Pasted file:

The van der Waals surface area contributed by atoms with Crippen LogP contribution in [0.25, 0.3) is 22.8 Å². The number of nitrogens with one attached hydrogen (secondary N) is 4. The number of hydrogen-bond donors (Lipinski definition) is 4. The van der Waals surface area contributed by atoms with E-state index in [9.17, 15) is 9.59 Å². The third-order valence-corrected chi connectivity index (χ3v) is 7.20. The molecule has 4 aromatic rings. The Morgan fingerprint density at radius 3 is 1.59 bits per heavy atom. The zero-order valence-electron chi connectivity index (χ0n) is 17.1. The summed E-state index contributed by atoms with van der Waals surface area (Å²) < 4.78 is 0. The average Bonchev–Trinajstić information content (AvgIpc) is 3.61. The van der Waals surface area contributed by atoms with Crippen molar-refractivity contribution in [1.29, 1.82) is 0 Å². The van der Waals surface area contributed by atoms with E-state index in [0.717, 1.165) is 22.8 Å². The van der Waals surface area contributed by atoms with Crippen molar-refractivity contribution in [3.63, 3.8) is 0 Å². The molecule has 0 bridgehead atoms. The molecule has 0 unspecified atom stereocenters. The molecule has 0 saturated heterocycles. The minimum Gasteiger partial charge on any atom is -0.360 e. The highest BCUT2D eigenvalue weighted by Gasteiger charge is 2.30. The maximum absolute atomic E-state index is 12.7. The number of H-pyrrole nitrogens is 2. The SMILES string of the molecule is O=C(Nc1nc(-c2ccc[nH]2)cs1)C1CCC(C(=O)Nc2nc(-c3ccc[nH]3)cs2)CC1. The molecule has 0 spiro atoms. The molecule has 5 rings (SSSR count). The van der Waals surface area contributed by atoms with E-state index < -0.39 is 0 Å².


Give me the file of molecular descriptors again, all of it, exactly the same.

The van der Waals surface area contributed by atoms with Crippen LogP contribution in [0.25, 0.3) is 22.8 Å². The number of nitrogens with one attached hydrogen (secondary N) is 4. The number of hydrogen-bond donors (Lipinski definition) is 4. The van der Waals surface area contributed by atoms with E-state index in [9.17, 15) is 9.59 Å². The third-order valence-corrected chi connectivity index (χ3v) is 7.20. The molecule has 4 aromatic rings. The Morgan fingerprint density at radius 3 is 1.59 bits per heavy atom. The zero-order valence-electron chi connectivity index (χ0n) is 17.1. The summed E-state index contributed by atoms with van der Waals surface area (Å²) < 4.78 is 0. The average Bonchev–Trinajstić information content (AvgIpc) is 3.61. The van der Waals surface area contributed by atoms with Crippen molar-refractivity contribution in [1.29, 1.82) is 0 Å². The van der Waals surface area contributed by atoms with E-state index in [0.717, 1.165) is 22.8 Å². The van der Waals surface area contributed by atoms with Crippen molar-refractivity contribution in [3.63, 3.8) is 0 Å². The molecule has 0 bridgehead atoms. The molecule has 0 unspecified atom stereocenters. The molecule has 0 saturated heterocycles. The minimum Gasteiger partial charge on any atom is -0.360 e. The highest BCUT2D eigenvalue weighted by Gasteiger charge is 2.30. The maximum absolute atomic E-state index is 12.7. The number of H-pyrrole nitrogens is 2. The SMILES string of the molecule is O=C(Nc1nc(-c2ccc[nH]2)cs1)C1CCC(C(=O)Nc2nc(-c3ccc[nH]3)cs2)CC1. The molecule has 0 spiro atoms. The molecule has 5 rings (SSSR count). The van der Waals surface area contributed by atoms with E-state index < -0.39 is 0 Å².